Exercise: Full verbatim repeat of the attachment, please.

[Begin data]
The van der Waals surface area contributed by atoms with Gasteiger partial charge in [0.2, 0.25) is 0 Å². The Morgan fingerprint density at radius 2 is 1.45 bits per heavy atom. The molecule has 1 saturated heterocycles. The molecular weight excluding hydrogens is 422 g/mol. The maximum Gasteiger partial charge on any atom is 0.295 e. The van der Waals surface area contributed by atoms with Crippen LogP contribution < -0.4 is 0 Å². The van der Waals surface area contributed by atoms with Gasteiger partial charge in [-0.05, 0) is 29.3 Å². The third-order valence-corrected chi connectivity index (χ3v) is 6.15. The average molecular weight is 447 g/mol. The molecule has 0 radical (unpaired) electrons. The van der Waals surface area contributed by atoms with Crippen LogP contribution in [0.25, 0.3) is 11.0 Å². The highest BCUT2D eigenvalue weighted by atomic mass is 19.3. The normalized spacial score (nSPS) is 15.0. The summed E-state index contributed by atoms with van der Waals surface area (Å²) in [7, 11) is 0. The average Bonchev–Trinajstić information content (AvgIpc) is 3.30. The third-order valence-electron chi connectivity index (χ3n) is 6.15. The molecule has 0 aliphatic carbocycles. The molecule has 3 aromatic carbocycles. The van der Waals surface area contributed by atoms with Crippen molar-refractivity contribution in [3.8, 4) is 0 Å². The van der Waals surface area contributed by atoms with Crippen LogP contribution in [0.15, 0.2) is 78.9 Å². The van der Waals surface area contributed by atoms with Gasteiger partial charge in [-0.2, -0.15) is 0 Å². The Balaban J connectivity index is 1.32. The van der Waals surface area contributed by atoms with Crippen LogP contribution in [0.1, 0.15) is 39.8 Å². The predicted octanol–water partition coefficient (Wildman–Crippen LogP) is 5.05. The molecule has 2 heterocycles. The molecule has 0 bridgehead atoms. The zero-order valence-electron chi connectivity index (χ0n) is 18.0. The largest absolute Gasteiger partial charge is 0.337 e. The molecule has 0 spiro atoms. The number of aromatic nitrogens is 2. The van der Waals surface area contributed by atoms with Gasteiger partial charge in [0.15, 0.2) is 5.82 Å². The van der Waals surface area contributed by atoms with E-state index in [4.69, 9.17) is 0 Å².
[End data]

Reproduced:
The van der Waals surface area contributed by atoms with Gasteiger partial charge in [0.2, 0.25) is 0 Å². The Morgan fingerprint density at radius 2 is 1.45 bits per heavy atom. The molecule has 1 saturated heterocycles. The molecular weight excluding hydrogens is 422 g/mol. The maximum Gasteiger partial charge on any atom is 0.295 e. The van der Waals surface area contributed by atoms with Crippen LogP contribution < -0.4 is 0 Å². The van der Waals surface area contributed by atoms with Gasteiger partial charge in [-0.05, 0) is 29.3 Å². The third-order valence-corrected chi connectivity index (χ3v) is 6.15. The average molecular weight is 447 g/mol. The molecule has 0 radical (unpaired) electrons. The van der Waals surface area contributed by atoms with Crippen LogP contribution in [0.25, 0.3) is 11.0 Å². The highest BCUT2D eigenvalue weighted by atomic mass is 19.3. The normalized spacial score (nSPS) is 15.0. The summed E-state index contributed by atoms with van der Waals surface area (Å²) in [7, 11) is 0. The average Bonchev–Trinajstić information content (AvgIpc) is 3.30. The third-order valence-electron chi connectivity index (χ3n) is 6.15. The molecule has 0 aliphatic carbocycles. The molecule has 3 aromatic carbocycles. The van der Waals surface area contributed by atoms with Crippen molar-refractivity contribution in [3.8, 4) is 0 Å². The van der Waals surface area contributed by atoms with Crippen LogP contribution in [0.15, 0.2) is 78.9 Å². The van der Waals surface area contributed by atoms with Gasteiger partial charge in [-0.2, -0.15) is 0 Å². The Balaban J connectivity index is 1.32. The van der Waals surface area contributed by atoms with Crippen LogP contribution in [0.1, 0.15) is 39.8 Å². The predicted octanol–water partition coefficient (Wildman–Crippen LogP) is 5.05. The molecule has 2 heterocycles. The molecule has 0 bridgehead atoms. The zero-order valence-electron chi connectivity index (χ0n) is 18.0. The largest absolute Gasteiger partial charge is 0.337 e. The molecule has 0 spiro atoms. The number of aromatic nitrogens is 2. The van der Waals surface area contributed by atoms with Gasteiger partial charge in [0.15, 0.2) is 5.82 Å². The van der Waals surface area contributed by atoms with E-state index in [4.69, 9.17) is 0 Å².